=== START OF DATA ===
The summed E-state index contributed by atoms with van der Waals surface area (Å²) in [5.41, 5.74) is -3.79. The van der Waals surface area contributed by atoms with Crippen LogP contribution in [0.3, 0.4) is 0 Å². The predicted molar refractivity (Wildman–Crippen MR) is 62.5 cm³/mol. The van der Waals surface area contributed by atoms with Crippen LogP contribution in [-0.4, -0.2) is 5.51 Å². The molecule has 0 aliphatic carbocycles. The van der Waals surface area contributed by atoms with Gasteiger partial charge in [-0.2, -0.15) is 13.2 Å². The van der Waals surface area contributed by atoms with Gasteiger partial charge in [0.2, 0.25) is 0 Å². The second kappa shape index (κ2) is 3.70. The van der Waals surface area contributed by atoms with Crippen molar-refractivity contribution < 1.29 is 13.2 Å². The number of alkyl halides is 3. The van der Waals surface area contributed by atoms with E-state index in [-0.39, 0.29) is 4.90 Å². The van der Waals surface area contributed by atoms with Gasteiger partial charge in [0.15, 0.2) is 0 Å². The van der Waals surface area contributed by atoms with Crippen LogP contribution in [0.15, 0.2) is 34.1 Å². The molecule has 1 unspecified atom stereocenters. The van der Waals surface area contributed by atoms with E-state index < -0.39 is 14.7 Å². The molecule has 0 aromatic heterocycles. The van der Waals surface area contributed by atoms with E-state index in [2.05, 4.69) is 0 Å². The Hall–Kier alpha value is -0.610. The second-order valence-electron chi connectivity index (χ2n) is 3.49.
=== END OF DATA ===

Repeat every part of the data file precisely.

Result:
The summed E-state index contributed by atoms with van der Waals surface area (Å²) in [5.41, 5.74) is -3.79. The van der Waals surface area contributed by atoms with Crippen LogP contribution in [0.3, 0.4) is 0 Å². The predicted molar refractivity (Wildman–Crippen MR) is 62.5 cm³/mol. The van der Waals surface area contributed by atoms with Crippen LogP contribution in [-0.4, -0.2) is 5.51 Å². The molecule has 0 aliphatic carbocycles. The van der Waals surface area contributed by atoms with Gasteiger partial charge in [-0.2, -0.15) is 13.2 Å². The van der Waals surface area contributed by atoms with Gasteiger partial charge in [0.2, 0.25) is 0 Å². The second kappa shape index (κ2) is 3.70. The van der Waals surface area contributed by atoms with Crippen molar-refractivity contribution < 1.29 is 13.2 Å². The number of alkyl halides is 3. The van der Waals surface area contributed by atoms with E-state index in [-0.39, 0.29) is 4.90 Å². The van der Waals surface area contributed by atoms with Gasteiger partial charge in [0.15, 0.2) is 0 Å². The van der Waals surface area contributed by atoms with Crippen LogP contribution in [0.15, 0.2) is 34.1 Å². The molecule has 1 unspecified atom stereocenters. The van der Waals surface area contributed by atoms with E-state index < -0.39 is 14.7 Å². The molecule has 0 aromatic heterocycles. The van der Waals surface area contributed by atoms with E-state index in [2.05, 4.69) is 0 Å². The Hall–Kier alpha value is -0.610. The second-order valence-electron chi connectivity index (χ2n) is 3.49.